Developing energy software for businesses is a complex and detailed process. By the time you reach UI prototyping, you must find ways to balance simple data visualizations with layered functionality. Instead of wasting time creating visual designs surrounding a problem, it’s often more effective to just sketch it out instead.
Sketch prototyping is an easy way to help you get your ideas on paper and out for discussion. For some people, putting pen to paper is the only way they can retain and remember important information.
Sketching also helps to keep team members on the same page and provide a unified vision for each team member to work from. This prevents confusion as well as those endless meetings where each bit of information must be constantly repeated to get everyone back on the same page.
Sketching is the first step in creating energy efficiency tools that effectively serve our clients.
Sketch Prototyping Examples
Sketching can incorporate every approach from pen and paper drawings to fully fleshed out digital prototypes. Pen and paper is the most common and easy approach, but obviously hard to share among team members. A whiteboard is more interactive and offers better presentation.
You can also consider producing a very rough sketch prototype. This could include a paper prototype or a very rough digital prototype.
The Benefits of Sketching
Sometimes it’s helpful for a group to make comments on what they like about a certain solution. This can be done by adding a dot next to a solution that you like or with adding comments to each sketch.
While the need for sketching may seem a little obvious, it’s reminiscent of the need for a centralized data repository. For example, in a continuous integration process, each member of the coding team can make modifications to the same line of code and continuously integrate changes into their framework. This ensures that every team member is constantly on the same page and can continually refine and review each other’s additions in a streamlined manner.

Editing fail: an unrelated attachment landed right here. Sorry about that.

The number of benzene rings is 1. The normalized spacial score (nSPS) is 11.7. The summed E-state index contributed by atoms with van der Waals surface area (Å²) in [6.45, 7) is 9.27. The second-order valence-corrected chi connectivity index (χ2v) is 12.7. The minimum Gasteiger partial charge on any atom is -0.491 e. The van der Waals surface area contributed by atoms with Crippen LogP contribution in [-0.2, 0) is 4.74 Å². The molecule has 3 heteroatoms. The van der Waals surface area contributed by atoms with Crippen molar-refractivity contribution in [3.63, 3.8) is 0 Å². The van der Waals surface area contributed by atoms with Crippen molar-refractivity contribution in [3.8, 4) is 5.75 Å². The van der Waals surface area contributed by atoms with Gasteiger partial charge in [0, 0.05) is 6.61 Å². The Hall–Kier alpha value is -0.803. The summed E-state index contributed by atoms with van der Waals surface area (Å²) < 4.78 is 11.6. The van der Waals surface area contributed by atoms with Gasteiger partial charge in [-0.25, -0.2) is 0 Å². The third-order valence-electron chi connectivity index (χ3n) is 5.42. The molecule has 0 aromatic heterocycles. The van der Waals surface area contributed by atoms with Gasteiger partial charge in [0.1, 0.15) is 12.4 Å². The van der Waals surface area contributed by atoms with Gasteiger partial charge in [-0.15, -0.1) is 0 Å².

Whether it’s using a tool like Evernote, Google Docs, or pen and paper, it’s always good to open up your sketches for feedback from team members. Either way, sketching is the easiest and fastest way to get ideas out on the table and open for discussion.
Try it Out
Not only is sketching a great way to communicate ideas and generate new ones, it’s also a valuable team building exercise So, gather your team and begin to sketch! Try sketching for 5 minutes, then come back together and have everyone present their solutions.
Keep in mind that a sketch is rough and unfinished by definition, so look at the ideas behind them and not the quality of the drawings. Discuss the positives and negatives of the sketches and then sketch again for 5 minutes. See what you new ideas your team comes up with then!
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